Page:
Silly Season Goes to War

It must be that time of year already: Silly Season, when precious newspaper real estate gets clogged with giddy nothings.

The “Wall Street Journal”: and the “New York Times”: each dispatched a West Coast correspondent to sunny Hawaii, the better to gauge public anxiety about an imminent missile attack from North Korea. Amazingly, everyone out there seems pretty much unfazed. Must be the “laid-back culture.” Hope you enjoyed the trip, guys.

(Maybe they just needed to work harder. The Associated Press “found some hysterics”: Why couldn’t two of our nation’s top publications?)

So where do they get this stuff? I’ll tell you where: “Yomiuri Shimbun”:, by way of the “Associated Press”: That, and a momentary suspension of critical faculties. One didn’t have to read that story too closely to notice that it was perhaps not the brightest moment in the history of Japanese journalism.

Yeah. North Korea’s going to attack America. With two missiles. That’ll be interesting.

I guess it was irresistible. _Armageddon in Paradise!_

Man up, people. It’s a missile test, for crying out loud.

p=. *Annals of Threat Magnification*

In fairness to -the junketeers and their editors- our intrepid news sleuths, the Secretary of Defense made it sound like he was “taking the threat seriously”:

bq.. Dr. Gates, I wondered what you thought about the report that North Korea might shoot a ballistic missile toward Hawaii, if you thought there was any accuracy to that. And if that was to occur, would that be a situation where the U.S. would use its missile defense system, to eliminate that test?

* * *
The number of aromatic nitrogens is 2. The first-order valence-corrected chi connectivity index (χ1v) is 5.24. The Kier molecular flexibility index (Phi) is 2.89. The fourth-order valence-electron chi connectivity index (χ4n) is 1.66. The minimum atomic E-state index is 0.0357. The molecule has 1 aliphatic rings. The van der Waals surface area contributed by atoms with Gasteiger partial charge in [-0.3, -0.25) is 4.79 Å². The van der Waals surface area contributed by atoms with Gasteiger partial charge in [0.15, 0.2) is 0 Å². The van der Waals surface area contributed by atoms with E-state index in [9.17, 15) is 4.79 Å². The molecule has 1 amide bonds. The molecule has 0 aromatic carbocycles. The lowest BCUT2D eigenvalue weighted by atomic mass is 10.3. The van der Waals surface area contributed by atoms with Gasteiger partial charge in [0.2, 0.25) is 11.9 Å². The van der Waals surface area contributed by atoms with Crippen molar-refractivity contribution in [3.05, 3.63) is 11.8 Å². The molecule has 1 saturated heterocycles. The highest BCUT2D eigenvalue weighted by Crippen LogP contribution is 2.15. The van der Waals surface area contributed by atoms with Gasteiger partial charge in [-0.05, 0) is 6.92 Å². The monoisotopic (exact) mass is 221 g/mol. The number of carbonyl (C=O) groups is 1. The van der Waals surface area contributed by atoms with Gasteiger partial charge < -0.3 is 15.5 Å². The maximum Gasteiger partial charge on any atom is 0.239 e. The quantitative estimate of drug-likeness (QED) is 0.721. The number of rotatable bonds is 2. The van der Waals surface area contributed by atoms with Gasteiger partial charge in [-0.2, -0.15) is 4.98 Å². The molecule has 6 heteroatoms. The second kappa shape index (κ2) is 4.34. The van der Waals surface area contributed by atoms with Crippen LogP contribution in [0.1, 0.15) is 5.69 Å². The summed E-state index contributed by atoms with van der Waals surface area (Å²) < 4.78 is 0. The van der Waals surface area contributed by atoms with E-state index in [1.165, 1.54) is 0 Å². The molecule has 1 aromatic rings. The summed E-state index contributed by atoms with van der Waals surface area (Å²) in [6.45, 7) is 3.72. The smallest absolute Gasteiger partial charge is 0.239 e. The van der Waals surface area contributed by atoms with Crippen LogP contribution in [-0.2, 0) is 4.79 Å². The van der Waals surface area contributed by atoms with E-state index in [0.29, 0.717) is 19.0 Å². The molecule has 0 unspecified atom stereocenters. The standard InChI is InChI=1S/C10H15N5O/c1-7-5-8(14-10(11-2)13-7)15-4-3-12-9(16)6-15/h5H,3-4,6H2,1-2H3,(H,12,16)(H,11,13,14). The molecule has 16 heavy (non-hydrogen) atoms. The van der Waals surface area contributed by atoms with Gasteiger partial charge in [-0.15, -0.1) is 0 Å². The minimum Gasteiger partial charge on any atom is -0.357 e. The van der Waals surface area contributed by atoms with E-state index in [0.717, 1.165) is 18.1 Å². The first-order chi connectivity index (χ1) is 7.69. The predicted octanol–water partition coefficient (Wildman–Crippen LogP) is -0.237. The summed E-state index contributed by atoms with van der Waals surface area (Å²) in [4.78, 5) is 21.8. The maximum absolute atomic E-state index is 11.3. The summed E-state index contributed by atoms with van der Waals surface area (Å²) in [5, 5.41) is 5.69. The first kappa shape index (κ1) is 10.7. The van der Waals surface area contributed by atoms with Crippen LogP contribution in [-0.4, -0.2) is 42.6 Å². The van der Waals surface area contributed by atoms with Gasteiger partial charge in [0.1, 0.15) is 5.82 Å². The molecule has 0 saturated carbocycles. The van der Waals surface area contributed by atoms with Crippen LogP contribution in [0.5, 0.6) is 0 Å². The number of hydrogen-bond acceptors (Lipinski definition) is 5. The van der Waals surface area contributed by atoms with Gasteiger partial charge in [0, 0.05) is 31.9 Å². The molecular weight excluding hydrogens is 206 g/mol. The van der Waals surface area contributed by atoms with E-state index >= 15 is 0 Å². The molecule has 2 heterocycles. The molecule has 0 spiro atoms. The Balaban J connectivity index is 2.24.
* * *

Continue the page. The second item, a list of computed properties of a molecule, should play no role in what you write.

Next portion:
SEC. GATES: Well, we’re obviously watching the situation in the North, with respect to missile launches, very closely. And we do have some concerns, if they were to launch a missile to the (sic – east), in the direction of Hawaii.

I’ve directed the deployment again of THAAD missiles to Hawaii. And the SBX Radar has deployed, away from Hawaii, to provide support. Based on my visit to Fort Greely, the ground-based interceptors are clearly in a position to take action.

So without telegraphing what we will do, I would just say, we are — I think we are in a good position, should it become necessary to protect American territory.

p. (The President has lately gotten in on “this game”:, too.)

Let’s just say that this course of action appears to reflect a superabundance of caution. Looking at it another way, since we’ve built the systems, what would be the point of not deploying them? But what really interests me is the word “again,” as in, “I’ve directed the deployment again of THAAD missiles to Hawaii.”

One shouldn’t make too much of a single word. Gates could have misspoken, or his comments could have been erroneously transcribed. But it sounds like this isn’t the first time. Should we conclude that THAAD was first temporarily deployed in anticipation of the April 2009 Unha-2 launch?

The first THAAD battery was “formally activated”: back at Ft. Bliss, Texas, in May 2008, but we don’t know where it normally operates. Some THAAD testing has “taken place in Hawaii”:

Update: The “Honolulu Star-Bulletin”: has more details.

p=. *A Live Intercept Test?*

Regardless of where North Korea’s missiles fly, if anyone is really thinking of trying out missile defense systems on them — whether to make a point, or just to see what they can do — I would not recommend it. Right now, it’s North Korea’s strategy to ratchet up tensions, and America’s strategy to “act like a responsible adult”: THAAD is not a toy. Still less is GMD.

Fortunately, though, I don’t think that the concerns that apply to “North American”: “GMD scenarios”: apply to Pacific GMD scenarios. Put your mind at rest.

“Musical bonus”:

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